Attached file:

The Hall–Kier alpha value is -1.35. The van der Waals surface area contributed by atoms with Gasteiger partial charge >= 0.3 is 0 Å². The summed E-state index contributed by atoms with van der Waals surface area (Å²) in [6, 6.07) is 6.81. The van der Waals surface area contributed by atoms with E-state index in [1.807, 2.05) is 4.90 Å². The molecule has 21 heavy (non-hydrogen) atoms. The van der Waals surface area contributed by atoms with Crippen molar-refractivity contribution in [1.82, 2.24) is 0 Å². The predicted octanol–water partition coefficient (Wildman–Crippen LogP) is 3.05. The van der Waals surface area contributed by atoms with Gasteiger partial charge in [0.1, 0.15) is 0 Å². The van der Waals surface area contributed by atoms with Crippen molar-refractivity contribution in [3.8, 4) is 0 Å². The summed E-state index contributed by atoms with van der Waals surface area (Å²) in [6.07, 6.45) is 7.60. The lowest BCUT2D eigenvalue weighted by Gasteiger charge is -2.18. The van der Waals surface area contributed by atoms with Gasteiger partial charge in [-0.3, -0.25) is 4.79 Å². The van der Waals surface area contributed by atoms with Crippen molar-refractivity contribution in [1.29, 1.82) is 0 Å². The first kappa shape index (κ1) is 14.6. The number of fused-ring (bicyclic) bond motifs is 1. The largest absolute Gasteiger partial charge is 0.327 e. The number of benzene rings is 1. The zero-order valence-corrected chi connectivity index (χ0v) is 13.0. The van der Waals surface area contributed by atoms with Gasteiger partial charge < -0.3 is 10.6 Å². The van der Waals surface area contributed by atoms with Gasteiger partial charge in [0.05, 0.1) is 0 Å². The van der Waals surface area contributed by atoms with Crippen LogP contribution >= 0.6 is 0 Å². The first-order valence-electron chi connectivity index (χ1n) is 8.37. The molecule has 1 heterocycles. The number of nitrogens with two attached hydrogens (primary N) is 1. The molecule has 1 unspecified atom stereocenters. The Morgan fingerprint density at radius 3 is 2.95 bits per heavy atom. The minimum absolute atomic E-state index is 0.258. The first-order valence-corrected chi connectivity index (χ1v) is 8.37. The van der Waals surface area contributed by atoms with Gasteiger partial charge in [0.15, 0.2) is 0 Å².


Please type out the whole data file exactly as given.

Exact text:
The Hall–Kier alpha value is -1.35. The van der Waals surface area contributed by atoms with Gasteiger partial charge >= 0.3 is 0 Å². The summed E-state index contributed by atoms with van der Waals surface area (Å²) in [6, 6.07) is 6.81. The van der Waals surface area contributed by atoms with E-state index in [1.807, 2.05) is 4.90 Å². The molecule has 21 heavy (non-hydrogen) atoms. The van der Waals surface area contributed by atoms with Crippen molar-refractivity contribution in [1.82, 2.24) is 0 Å². The predicted octanol–water partition coefficient (Wildman–Crippen LogP) is 3.05. The van der Waals surface area contributed by atoms with Gasteiger partial charge in [0.1, 0.15) is 0 Å². The van der Waals surface area contributed by atoms with Crippen molar-refractivity contribution in [3.8, 4) is 0 Å². The summed E-state index contributed by atoms with van der Waals surface area (Å²) in [6.07, 6.45) is 7.60. The lowest BCUT2D eigenvalue weighted by Gasteiger charge is -2.18. The van der Waals surface area contributed by atoms with Gasteiger partial charge in [-0.3, -0.25) is 4.79 Å². The van der Waals surface area contributed by atoms with Crippen molar-refractivity contribution in [1.29, 1.82) is 0 Å². The first kappa shape index (κ1) is 14.6. The number of fused-ring (bicyclic) bond motifs is 1. The largest absolute Gasteiger partial charge is 0.327 e. The number of benzene rings is 1. The zero-order valence-corrected chi connectivity index (χ0v) is 13.0. The van der Waals surface area contributed by atoms with Gasteiger partial charge < -0.3 is 10.6 Å². The van der Waals surface area contributed by atoms with Gasteiger partial charge in [0.05, 0.1) is 0 Å². The van der Waals surface area contributed by atoms with Crippen LogP contribution >= 0.6 is 0 Å². The first-order valence-electron chi connectivity index (χ1n) is 8.37. The molecule has 1 heterocycles. The number of nitrogens with two attached hydrogens (primary N) is 1. The molecule has 1 unspecified atom stereocenters. The Morgan fingerprint density at radius 3 is 2.95 bits per heavy atom. The minimum absolute atomic E-state index is 0.258. The first-order valence-corrected chi connectivity index (χ1v) is 8.37. The van der Waals surface area contributed by atoms with Gasteiger partial charge in [0.15, 0.2) is 0 Å².